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A vigorous evergreen climber (or nearly deciduous in cool places) growing 60 to 80 ft high, without down in all its parts. Leaves broadly ovate, oval or roundish oval, abruptly contracted at the apex to a short point, broadly tapered at the base, 3 to 6 in. long, half to two-thirds as wide, dark green above, paler and with scattered glands beneath; stalk 1⁄3 to 3⁄4 in. long. Flowers fragrant, produced from the leaf-axils and in a terminal raceme, always in pairs, each pair joined to a short stalk 1⁄4 to 3⁄4 in. long. Corolla 31⁄2 to 6 in. long, creamy white changing to rich orange, the long slender tube dividing at the mouth into two lips, one of which consists of four short lobes, the other of a single narrow lobe much recurved; they give the flower a diameter of 2 to 3 in. Fruits ovoid, 1 to 11⁄4 in. long. Bot. Mag., t. 7677.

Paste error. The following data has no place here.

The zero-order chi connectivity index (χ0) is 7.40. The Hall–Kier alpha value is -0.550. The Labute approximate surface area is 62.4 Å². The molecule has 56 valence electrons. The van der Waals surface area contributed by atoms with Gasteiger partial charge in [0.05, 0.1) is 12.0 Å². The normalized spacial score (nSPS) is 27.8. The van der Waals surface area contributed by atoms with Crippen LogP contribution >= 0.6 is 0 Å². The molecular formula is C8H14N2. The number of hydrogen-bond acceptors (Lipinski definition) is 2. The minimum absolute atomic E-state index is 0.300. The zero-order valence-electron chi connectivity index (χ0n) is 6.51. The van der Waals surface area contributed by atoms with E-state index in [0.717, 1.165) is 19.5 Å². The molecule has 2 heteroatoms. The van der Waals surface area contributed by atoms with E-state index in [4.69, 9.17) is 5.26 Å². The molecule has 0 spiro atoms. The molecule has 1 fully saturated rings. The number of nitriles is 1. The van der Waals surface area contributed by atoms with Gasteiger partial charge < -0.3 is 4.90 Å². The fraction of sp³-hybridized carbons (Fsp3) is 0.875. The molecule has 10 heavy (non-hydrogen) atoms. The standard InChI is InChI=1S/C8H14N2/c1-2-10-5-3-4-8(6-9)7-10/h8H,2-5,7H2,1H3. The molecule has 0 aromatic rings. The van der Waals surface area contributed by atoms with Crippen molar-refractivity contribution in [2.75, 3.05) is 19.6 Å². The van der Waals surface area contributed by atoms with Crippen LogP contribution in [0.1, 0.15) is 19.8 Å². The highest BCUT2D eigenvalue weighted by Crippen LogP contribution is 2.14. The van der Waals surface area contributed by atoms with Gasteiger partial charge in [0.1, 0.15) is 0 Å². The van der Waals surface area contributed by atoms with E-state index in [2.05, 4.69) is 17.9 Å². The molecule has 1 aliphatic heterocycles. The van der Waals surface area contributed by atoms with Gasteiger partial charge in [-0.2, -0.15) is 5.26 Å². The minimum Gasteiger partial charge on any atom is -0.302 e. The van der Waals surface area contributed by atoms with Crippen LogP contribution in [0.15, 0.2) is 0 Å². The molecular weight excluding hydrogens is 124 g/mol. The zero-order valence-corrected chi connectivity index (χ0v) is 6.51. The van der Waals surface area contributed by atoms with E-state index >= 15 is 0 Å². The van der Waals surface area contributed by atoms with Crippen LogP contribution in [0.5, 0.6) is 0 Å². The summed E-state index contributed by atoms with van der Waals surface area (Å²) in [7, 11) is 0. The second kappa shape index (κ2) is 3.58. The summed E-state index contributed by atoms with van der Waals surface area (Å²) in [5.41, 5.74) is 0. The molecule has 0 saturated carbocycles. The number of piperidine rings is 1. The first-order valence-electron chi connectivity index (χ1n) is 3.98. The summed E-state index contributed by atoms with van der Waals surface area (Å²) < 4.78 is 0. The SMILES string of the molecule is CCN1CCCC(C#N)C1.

Native of Burma, Siam, and China; discovered by Sir Henry Collet in 1888 on the Shan Hills. Henry found it also in Yunnan, China. The species is of great interest as the largest in size, leaf, flower, and fruit of all the honeysuckles. It is not hardy at Kew, but is grown in the Temperate House, where it climbs to the roof. Shy-flowering in its early years, it starts to flower when of full size if exposed to lull sunshine. It is grown out-of-doors in several mud localities. It first blossomed in the British Isles at Glasnevin in August 1898, and it flowered at Kew the following June.
The specific epithet of this species is erroneously spelt bildebrandtiana in the Index Kemnsis. It commemorates a Mr Hildebrand, superintendent of the Southern Shan states, who assisted Sir Henry Collet in his collecting, and not the German botanist Hildebrandt.